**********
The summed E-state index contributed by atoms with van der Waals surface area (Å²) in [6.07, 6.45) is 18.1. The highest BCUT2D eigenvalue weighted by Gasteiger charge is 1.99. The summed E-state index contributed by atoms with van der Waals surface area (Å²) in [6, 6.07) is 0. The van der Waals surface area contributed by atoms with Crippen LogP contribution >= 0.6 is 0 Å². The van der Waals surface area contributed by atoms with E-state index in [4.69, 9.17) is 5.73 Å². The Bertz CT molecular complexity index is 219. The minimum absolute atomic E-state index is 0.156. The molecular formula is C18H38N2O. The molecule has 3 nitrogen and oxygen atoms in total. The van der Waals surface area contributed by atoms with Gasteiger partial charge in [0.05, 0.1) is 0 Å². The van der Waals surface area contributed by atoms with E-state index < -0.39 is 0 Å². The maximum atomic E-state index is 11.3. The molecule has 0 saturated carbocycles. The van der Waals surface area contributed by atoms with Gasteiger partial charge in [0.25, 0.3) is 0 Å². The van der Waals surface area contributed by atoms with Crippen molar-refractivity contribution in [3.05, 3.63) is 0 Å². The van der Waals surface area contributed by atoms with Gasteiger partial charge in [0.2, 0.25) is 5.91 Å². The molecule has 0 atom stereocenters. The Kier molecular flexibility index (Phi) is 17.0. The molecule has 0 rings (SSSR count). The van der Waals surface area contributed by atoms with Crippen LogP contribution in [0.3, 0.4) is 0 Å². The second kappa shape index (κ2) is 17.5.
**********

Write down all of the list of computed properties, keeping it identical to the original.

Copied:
The summed E-state index contributed by atoms with van der Waals surface area (Å²) in [6.07, 6.45) is 18.1. The highest BCUT2D eigenvalue weighted by Gasteiger charge is 1.99. The summed E-state index contributed by atoms with van der Waals surface area (Å²) in [6, 6.07) is 0. The van der Waals surface area contributed by atoms with Crippen LogP contribution >= 0.6 is 0 Å². The van der Waals surface area contributed by atoms with E-state index in [4.69, 9.17) is 5.73 Å². The Bertz CT molecular complexity index is 219. The minimum absolute atomic E-state index is 0.156. The molecular formula is C18H38N2O. The molecule has 3 nitrogen and oxygen atoms in total. The van der Waals surface area contributed by atoms with Gasteiger partial charge in [0.05, 0.1) is 0 Å². The van der Waals surface area contributed by atoms with E-state index < -0.39 is 0 Å². The maximum atomic E-state index is 11.3. The molecule has 0 saturated carbocycles. The van der Waals surface area contributed by atoms with Gasteiger partial charge in [0.25, 0.3) is 0 Å². The van der Waals surface area contributed by atoms with Crippen molar-refractivity contribution in [3.05, 3.63) is 0 Å². The van der Waals surface area contributed by atoms with Gasteiger partial charge in [0.2, 0.25) is 5.91 Å². The molecule has 0 atom stereocenters. The Kier molecular flexibility index (Phi) is 17.0. The molecule has 0 rings (SSSR count). The van der Waals surface area contributed by atoms with Crippen LogP contribution in [0.3, 0.4) is 0 Å². The second kappa shape index (κ2) is 17.5.